HIGHCOURT OF ZIMBABWE
HARARE; 16 and 19 January 2024
Bail Pending Appeal
L Uriri, for the applicants
W Mabhaudhi with L Masuku, for the respondent
This is an application for bail pending appeal against both conviction and sentence.
It was triggered by the judgement of this court convicting them, together with one Terrence Mukupe, of the alternative charge of contravening s 174(1)(e) of the Customs and Excise Act [Chapter 23:02] (“the Customs and Excise Act”) and the sentence imposed on each of them.
The court found it proven beyond reasonable doubt that the four had imported or assisted in or were accessories to or connived in the importation of certain litres of diesel without payment of duty thereon.
It acquitted them of the main charge of fraud.
Terrence Mukupe filed a separate application for bail pending the determination of his appeal against the conviction and sentence. He filed a separate notice of appeal to those before me. The latter filed a joint notice of appeal.
Mukupe’s application for bail pending appeal was argued on 4 January 2024 and was dismissed in a written judgment under the names Terrence Mukupe v The State HH 11/24. The judgment was handed down on 10 January 2024.
The applicants must satisfy me, on a balance of probabilities, that there are positive grounds for admitting them to bail pending appeal, that justice will not be endangered thereby and that there is a reasonable prospect of the appeal succeeding. See S v Labuschagne 2003(1) ZLR 644(S); S v Dzvairo 2006(1)45 (H) and S v Makarahanda HCC 04/22.
The applicants will rely on essentially the same grounds in challenging their conviction and sentence as those listed by Mukupe in his notice of appeal. In disposing of the latter’s bail application, the court gave reasons why it took the view that his appeal has no reasonable prospect of success. Accordingly, it is not my intention to burden this judgment by rehashing the same reasons already set out in HH 11/24. It suffices that I record that, for the same reasons stated in the earlier judgment, the court finds that there is no reasonable prospect of the applicants’ appeal succeeding.
But this I add, by reason of the applicants’ role as the drivers of the trucks which loaded the fuel at Beira in Mozambique, took it into Zimbabwe through the Forbes Border Post in Mutare but the contents were no longer diesel but water when the trucks were intercepted at the Chirundu One Stop Border Post. In convicting the applicants and Mukupe, the Court considered the cummulative effect of all the evidence, direct and circumstantial, and concluded that the applicants’ were not mere innocent drivers but had played critical roles in importing or assisting in or as accessories to or connived in the importation of the diesel without payment of duty thereon. Among other things they had twice driven off the geo fencing area between Harare and Chirundu. They also abandoned the trucks at Chirundu, which made physical examination and testing of the cargo impossible as same could not be done in the absence of the drivers. It was fortuitous that one of the state witnesses observed the third applicant, who had surreptitiously returned to his truck, apprehended him and thus paved the way for physical examination and testing of the cargo. As already pointed out the cargo was no longer diesel but water. The first and second applicants were nowhere to be seen as the drama involving the third applicant unfolded at Chirundu, despite Mukupe’s parting shot to the Zimbabwe Revenue Authority Officers at Chirundu (who testified as witnesses for the prosecution) that officials from the President’s Office would bring the applicants to facilitate the conducting of the physical examination of the cargo. The appeal does not attack the correctness of the finding that the state witnesses were credible witnesses.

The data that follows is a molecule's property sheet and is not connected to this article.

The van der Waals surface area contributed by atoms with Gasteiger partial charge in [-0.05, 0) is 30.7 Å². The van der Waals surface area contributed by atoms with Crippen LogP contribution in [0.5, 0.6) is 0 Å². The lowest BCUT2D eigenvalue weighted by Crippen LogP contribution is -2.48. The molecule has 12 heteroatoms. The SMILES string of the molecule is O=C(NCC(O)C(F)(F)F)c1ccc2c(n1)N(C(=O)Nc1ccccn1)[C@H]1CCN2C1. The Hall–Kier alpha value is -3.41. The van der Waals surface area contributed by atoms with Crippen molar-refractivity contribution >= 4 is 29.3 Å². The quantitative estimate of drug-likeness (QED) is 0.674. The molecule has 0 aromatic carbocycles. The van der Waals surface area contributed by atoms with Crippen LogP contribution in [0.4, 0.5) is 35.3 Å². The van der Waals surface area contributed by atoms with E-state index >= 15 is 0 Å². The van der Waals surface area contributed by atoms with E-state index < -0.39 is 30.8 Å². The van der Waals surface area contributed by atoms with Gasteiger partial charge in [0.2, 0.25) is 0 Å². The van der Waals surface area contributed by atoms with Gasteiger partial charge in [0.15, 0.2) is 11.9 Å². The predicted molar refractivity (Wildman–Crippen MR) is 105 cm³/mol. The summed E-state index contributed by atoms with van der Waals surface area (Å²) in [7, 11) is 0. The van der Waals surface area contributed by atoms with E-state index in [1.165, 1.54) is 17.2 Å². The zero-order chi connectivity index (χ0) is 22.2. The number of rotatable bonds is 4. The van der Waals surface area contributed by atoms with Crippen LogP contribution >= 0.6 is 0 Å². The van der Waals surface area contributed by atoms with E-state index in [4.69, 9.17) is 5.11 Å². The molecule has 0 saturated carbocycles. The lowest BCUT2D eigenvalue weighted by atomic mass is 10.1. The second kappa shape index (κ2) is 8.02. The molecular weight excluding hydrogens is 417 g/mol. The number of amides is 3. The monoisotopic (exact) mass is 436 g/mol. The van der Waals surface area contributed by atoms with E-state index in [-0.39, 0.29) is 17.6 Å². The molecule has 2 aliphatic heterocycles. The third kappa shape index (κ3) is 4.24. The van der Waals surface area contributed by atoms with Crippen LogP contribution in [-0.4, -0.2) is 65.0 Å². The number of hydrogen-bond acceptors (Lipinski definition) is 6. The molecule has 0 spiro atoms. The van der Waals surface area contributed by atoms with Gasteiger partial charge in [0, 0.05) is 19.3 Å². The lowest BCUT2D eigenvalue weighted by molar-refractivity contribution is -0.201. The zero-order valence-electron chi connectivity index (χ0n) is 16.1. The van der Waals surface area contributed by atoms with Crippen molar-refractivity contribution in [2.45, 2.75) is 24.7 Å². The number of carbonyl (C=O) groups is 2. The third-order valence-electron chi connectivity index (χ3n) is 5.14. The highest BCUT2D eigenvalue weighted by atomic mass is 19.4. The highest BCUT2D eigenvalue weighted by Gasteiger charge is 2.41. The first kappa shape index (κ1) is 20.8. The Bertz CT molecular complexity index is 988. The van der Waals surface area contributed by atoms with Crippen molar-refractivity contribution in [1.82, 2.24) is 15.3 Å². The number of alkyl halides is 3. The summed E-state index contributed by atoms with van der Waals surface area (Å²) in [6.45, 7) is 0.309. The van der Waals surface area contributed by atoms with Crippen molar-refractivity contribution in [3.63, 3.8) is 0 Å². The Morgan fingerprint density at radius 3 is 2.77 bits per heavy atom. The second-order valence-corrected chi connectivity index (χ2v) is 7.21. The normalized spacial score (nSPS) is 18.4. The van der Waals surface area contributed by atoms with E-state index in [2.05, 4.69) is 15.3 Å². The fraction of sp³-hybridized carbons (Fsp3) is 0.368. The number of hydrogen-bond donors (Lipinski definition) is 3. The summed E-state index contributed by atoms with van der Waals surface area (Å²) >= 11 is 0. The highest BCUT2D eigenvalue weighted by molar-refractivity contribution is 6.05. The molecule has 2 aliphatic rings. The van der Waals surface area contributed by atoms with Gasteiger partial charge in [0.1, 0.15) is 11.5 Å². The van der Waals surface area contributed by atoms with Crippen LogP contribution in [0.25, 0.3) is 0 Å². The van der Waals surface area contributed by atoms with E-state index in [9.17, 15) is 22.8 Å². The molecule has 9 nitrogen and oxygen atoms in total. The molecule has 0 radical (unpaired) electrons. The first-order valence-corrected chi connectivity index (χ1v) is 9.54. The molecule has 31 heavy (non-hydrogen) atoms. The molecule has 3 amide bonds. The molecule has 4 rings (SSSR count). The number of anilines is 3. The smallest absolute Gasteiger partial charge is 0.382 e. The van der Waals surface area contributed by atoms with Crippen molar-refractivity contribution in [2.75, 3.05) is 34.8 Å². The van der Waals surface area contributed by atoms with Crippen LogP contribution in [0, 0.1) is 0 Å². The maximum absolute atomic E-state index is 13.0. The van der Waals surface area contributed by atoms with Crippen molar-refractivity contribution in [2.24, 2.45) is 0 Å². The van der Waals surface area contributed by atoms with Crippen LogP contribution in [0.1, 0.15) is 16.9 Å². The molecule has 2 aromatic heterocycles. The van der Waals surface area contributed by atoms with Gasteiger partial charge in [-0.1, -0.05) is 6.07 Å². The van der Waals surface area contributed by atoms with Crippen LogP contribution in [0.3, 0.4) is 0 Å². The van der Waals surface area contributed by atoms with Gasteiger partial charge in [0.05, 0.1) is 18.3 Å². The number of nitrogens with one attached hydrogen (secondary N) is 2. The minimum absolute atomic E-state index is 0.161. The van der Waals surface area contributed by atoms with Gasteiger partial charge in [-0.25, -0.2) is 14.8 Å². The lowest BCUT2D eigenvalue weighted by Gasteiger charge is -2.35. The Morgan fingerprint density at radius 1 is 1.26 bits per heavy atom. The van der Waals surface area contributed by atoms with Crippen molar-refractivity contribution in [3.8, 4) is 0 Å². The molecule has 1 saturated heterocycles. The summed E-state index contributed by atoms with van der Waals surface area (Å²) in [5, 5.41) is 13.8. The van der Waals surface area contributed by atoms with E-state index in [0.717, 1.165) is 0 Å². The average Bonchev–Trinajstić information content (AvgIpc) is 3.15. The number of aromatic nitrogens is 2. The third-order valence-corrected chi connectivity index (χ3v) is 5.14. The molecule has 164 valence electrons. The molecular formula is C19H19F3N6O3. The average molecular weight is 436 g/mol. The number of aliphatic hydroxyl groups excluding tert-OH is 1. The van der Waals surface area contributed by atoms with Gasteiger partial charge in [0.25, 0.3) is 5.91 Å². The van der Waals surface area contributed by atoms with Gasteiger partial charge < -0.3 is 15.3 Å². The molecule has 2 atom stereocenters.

That the appeal has no reasonable prospect of success increases the risk of the applicants endangering the interest of the administration of justice by absconding pending the hearing of the appeal. The fear of resumed incarceration to complete serving the remainder of their custodial sentences, if released on bail pending appeal, will prompt the applicants to become fugitives from justice.
In terms of s 50(1)(d) of the Constitution of Zimbabwe it is a person yet to be charged or tried who has a constitutional right to bail. An offender who has been tried, convicted and sentenced to a custodial term does not have a right to bail. This is the position of the applicants. Their conviction has erased the presumption of innocence which operated in their favour before the verdict was pronounced.
The appeal record is ready. There is no evidence that there will be any delay before their appeal is heard by the Supreme Court. In these circumstances, in light of the want of reasonable prospect of success of the appeal, which in turn feeds into the high risk of abscondment, justice demands that they prosecute the appeal while serving their sentences.
I have looked at the proposed bail conditions. They look no different from the usual conditions attaching to bail pending trial. Even if they had been tighter, I would still not have acceded to this application on the bases that the applicants no longer have a right to bail and will abscond by reason of their appeal being devoid of a reasonable prospect of success.
Indeed, there are no positive grounds for admitting the applicants to bail pending appeal, such admittance will endanger the interest of the administration of justice and there is no reasonable prospect of success on appeal against the conviction and sentences imposed upon the applicants.
In the result, the application for bail pending appeal, in respect of all the applicants, be and is dismissed.
T Kadhau Law Chambers, applicants’ legal practitioners
The National Prosecuting Authority, respondent’s legal practitioners